System: PS4 | Released: April 2020
Developer: Square Enix | Reviewed On: PS4
"The reunion at hand may bring joy... It may bring fear... But let us embrace whatever it brings. For they, are coming back"
For years, Square Enix hinted and teased at the idea of a Final Fantasy VII Remake, And at E3 2015, the teasing ended and the shock hit fans around the globe hard.
Square Enix finally announced the long awaited remake!
The internet was hit with a large amount of excitement, whilst hit with a similar amount of worry and uncertainty that they wouldn't even be able to pull off such a large task and meet the expectations of millions of gamers.
So, did it meet expectations? Were Square Enix able to create a masterpiece after the mixed reception from their last numerous Final Fantasy titles?
Let's jump in and put the game under a critical microscope.
Due to the size and importance of this game, I have broken the review up into specific sections, so we can really focus and analyse all aspects. Enjoy
1. A full game but not the full story?
Did you know?
Final Fantasy VII Remake was awarded with 'Game Of The Year' for 2020 by SkyPunk Media
Watch the SkyPunk game awards here
1. A full game but not the full story?
On the run-up to the release of the remake, fans were left asking if the remake would be the entire story of FF7, or just a small segment. It was then confirmed that the game would ONLY cover the city of Midgar segment, which in the original game, could be completed in around 4 hours.
Fans concerns grew as the full original game takes 20-30 hours to complete, questions were asked how many parts the story would be released in, and if Square Enix were going to milk the nostalgic game for financial gain.
Tetsuya Nomura (one of the games directors) stated that the technology and funding they have now, gives them the opportunity to create the game and world they originally wanted to make. Fans were assured that the first instalment of the Remake would be huge and would bring in around the same amount of hours as their other main franchise Final Fantasy titles.
Was this true? well, the game shipped on two Blu-ray discs, totalling at 90GB of data. After grinding at this game for a full week on release, my first playthrough came in at 43 hours. It felt like a full game and more to me, I was one of the few who were excited that this whole game was taking part in Midgar. The city is huge and dense, more than satisfying, with plenty of story, characters and things to do. I only felt like the game slightly padded itself out to increase game time in one specific chapter, but it didn't really strike as a negative.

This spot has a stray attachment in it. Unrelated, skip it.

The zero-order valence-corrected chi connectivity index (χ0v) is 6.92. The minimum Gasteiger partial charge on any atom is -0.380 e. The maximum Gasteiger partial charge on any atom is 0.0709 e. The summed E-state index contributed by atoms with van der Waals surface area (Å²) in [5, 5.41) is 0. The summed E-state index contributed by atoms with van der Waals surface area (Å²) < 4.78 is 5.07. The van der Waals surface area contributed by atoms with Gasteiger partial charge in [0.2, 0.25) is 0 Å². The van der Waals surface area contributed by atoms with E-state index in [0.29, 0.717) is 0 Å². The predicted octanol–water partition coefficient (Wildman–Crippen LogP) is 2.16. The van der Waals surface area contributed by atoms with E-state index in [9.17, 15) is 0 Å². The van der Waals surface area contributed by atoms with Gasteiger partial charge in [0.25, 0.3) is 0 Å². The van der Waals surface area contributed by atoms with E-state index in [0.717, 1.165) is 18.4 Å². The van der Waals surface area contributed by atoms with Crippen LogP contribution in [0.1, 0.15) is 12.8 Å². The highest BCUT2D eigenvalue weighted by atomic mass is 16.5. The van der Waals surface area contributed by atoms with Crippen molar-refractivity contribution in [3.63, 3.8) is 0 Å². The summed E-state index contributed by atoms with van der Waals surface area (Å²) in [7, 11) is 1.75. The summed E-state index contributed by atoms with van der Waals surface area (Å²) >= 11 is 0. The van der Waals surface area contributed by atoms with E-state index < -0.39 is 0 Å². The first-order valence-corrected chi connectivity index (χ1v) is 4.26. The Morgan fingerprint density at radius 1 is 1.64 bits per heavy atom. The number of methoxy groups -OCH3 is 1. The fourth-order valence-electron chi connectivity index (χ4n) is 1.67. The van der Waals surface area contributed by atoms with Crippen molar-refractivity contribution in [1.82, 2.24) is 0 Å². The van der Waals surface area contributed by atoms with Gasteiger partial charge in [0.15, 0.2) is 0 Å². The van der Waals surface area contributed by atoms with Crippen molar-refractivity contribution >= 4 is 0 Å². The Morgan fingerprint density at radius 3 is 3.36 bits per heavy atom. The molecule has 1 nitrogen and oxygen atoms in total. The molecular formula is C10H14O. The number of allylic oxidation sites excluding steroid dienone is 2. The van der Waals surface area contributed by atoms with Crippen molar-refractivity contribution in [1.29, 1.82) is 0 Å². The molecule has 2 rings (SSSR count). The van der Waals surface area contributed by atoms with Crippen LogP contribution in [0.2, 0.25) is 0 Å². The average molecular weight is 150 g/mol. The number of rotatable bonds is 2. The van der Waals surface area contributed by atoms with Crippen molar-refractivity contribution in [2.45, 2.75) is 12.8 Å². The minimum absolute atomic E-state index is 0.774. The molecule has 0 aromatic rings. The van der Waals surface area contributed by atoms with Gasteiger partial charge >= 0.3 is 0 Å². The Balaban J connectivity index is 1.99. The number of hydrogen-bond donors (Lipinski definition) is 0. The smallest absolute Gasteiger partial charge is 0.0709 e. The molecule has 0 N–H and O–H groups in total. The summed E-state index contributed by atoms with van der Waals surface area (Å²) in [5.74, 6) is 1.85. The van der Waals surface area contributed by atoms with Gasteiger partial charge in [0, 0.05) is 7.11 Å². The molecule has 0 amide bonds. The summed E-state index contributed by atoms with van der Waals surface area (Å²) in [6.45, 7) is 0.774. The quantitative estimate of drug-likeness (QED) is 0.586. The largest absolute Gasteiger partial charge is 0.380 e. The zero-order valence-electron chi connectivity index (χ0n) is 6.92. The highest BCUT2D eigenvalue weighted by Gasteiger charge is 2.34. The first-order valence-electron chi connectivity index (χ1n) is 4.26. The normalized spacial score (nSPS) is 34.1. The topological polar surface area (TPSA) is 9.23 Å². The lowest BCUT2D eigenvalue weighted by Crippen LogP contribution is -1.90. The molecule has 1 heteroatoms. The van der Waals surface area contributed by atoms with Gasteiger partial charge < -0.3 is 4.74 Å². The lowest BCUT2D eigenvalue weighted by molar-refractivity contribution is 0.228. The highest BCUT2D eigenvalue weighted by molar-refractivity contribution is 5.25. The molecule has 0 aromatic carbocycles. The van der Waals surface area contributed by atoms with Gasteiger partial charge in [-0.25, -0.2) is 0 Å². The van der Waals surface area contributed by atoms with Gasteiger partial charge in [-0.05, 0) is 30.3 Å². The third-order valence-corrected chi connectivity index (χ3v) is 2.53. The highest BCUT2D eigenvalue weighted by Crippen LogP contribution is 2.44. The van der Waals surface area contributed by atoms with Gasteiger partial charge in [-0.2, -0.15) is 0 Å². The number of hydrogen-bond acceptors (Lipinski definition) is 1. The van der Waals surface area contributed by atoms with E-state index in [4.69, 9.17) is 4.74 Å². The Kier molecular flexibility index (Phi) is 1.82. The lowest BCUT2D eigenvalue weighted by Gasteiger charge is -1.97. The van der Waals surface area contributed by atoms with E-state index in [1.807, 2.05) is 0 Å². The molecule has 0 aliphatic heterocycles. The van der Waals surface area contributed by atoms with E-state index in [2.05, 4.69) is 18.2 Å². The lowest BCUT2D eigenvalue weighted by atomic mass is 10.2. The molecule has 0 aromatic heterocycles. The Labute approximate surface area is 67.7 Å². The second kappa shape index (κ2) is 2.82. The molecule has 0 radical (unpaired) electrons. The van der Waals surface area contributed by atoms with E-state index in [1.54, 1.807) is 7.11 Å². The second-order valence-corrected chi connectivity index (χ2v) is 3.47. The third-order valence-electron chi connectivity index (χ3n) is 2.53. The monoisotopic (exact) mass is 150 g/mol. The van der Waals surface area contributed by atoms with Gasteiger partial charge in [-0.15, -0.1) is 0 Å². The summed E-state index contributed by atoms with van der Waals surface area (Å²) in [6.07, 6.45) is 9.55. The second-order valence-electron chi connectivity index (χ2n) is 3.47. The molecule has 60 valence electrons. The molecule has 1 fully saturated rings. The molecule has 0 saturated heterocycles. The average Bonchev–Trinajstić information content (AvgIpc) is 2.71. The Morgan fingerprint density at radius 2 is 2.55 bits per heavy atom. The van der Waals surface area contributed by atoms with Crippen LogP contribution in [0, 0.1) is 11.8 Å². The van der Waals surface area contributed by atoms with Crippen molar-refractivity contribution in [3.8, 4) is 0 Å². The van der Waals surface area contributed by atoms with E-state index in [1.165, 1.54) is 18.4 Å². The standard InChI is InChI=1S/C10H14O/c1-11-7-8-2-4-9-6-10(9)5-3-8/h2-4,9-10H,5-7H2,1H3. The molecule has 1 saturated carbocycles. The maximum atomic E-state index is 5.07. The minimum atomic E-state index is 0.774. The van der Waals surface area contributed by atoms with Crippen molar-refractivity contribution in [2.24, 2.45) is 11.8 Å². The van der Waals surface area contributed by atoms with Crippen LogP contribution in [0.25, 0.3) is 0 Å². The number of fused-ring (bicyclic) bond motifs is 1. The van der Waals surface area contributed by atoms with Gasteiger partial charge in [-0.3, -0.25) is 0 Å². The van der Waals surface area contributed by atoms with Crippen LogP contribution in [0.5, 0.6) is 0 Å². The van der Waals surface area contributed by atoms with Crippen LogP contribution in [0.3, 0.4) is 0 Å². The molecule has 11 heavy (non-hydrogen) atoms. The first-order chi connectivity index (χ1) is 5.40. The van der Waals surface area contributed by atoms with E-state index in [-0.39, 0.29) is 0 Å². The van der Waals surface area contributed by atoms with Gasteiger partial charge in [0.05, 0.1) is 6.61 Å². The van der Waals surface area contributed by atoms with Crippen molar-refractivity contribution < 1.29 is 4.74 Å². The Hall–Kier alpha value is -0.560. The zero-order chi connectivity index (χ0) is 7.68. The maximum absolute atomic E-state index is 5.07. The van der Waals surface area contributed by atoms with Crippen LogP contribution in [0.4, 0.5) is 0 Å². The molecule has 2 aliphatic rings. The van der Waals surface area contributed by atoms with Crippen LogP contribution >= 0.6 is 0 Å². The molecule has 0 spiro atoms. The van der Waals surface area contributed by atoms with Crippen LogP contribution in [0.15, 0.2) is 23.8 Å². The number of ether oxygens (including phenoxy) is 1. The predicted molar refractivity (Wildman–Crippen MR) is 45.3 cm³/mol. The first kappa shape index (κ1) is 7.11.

Now, the directors did assure fans that whilst the story and game would differ in parts to the original, It would try and stay true to it. Which it shows, but is handled beautifully, and makes you question whether you prefer how things go this time round. BUT towards the end, the story drifts heavily, now this also isn't a negative, but with promises that the story wouldn't stray too far from the original, It was kind of a cheeky move by Square. Although the large amount of fans and gamers now welcome the changes and see the game as more of a sequel... sorry, can't go further without spoilers, But if you have played the original and are yet to play the remake, I hope that grabs your attention. NEXT
Now let's start by saying that Square took on a bigger job by releasing this on the PlayStation 4 instead of waiting for the PlayStation 5. This game pushes limits, and it shows.
In short, the character models are superior, along with enemies, equipment and even materia (magic). Some of the landscapes are gorgeous and really blow you away. Now, this is also where the PlayStation 4 shows it's limits. The huge backdrops this game has to offer are mind-blowing, but if looked at in more detail, can be seen to be lacking quality, same thing with occasional textures hidden away in the games, along with the now 'Infamous door' at the place Cloud stays at in sector 7.
Now before you begin to worry, these aren't a big issue but it's easy to see that they prioritised the characters and other elements and with the PlayStation 4 at the end of it's lifecycle, something had to give. Alongside this, the game runs EXCEPTIONALLY well on both the base PS4 and the PS4 PRO. Now, there are no bonuses for playing on a pro, although the game might feel a little smoother, they both run at 1080p at 30fps... I normally get distracted with 30fps but there are few titles where it's unnoticeable, and this is one of them.